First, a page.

A tattooed woman from the tribe [Photo: Courtesy]

These are some of the last tribeswomen to have their faces decorated with tattoos in an age-old tradition now considered barbaric.

For centuries Chin women in a remote mountain town in Myanmar were forced to wear large earrings and have their faces marked with intricate patterns.

One of the theories is it was intended to make women look unattractive to prevent them from being kidnapped or becoming a concubine under the rule of the Burmese king.

But the women-only tradition is dying out as a result of a ban by Myanmar's government, which believes it to be cruel.

With a variety of styles and designs the detailed markings on female faces in the town of Mindat have a deep rooted cultural significance to the largely Christian community.

Up until the 1960's girls born into the varying Chin tribes which are the Munn, Dai and Mkang were expected to get their faces tattooed between the ages of 12 and 14.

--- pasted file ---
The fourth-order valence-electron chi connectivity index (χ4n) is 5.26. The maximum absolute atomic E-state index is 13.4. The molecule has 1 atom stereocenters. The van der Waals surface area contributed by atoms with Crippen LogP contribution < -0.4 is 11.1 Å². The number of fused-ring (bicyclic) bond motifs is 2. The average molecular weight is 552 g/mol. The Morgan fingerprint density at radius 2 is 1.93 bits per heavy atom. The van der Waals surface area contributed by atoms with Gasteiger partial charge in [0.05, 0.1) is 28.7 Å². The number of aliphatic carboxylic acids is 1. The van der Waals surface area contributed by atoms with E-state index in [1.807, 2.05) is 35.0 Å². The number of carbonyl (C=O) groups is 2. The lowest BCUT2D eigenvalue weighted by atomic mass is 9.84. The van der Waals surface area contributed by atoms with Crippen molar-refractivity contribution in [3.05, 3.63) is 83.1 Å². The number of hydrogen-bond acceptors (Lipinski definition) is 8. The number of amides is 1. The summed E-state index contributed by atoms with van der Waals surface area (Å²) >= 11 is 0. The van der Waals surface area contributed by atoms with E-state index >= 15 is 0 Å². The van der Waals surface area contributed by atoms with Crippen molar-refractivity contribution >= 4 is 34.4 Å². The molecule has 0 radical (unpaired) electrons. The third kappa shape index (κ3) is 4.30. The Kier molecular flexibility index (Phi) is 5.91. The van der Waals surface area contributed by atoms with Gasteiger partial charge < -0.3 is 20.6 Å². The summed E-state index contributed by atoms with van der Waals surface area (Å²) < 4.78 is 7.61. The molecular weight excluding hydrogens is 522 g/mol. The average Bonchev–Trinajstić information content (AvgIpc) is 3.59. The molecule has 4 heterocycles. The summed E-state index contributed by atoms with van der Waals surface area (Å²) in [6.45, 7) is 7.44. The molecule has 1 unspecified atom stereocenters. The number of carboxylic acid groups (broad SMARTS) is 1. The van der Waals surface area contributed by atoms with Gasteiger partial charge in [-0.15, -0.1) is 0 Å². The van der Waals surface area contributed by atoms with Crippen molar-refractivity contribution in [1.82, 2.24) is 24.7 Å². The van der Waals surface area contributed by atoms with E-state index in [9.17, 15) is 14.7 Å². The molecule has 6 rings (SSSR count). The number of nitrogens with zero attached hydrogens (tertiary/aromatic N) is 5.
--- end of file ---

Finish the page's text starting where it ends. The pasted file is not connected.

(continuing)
Now in the remote town only the elderly women have the traditional tattoos, as the custom is increasingly seen as outdated by the younger generations.

Photographer and cyber security expert, Teh Han Lin took the intimate pictures of the woman and day-to-day life in the town on a recent trip to Myanmar.

He said: "When I planned to visit Myanmar I was researching about tribes there and I found out about the Chin tribe.

"There were mixed feelings towards the ban [on the tradition]. Some were welcoming of the ban and some were against it.

"For those who were against it they were still practicing the face tattoos."

Both the Mkang and Dai have similar designs for the tattoos, which includes squares filled in with tiny dots, the women from the Dai sub-group tend to go for a dark blue whereas Mkang women go for a more blue-green colour.

A tattooed woman from the tribe [Photo: Courtesy]

Teh Han said: "The Munn's tattoo style involves straight lines from the forehead to neck with circles between the straight lines and small dots on the forehead and chin. The colour is lighter and mainly black."

During his time spent with the tribe they shared the secret behind how they managed to make such intricate designs with very crude instruments.

He said: "The tattoos are done using thorns with a mixture of ox bile, plants and animal fat.

"The process is extremely painful, especially the tender eyelid area and it normally takes one day to finish, it can be extended to two days depending on the complexity.

"The recovery itself may take at least two weeks."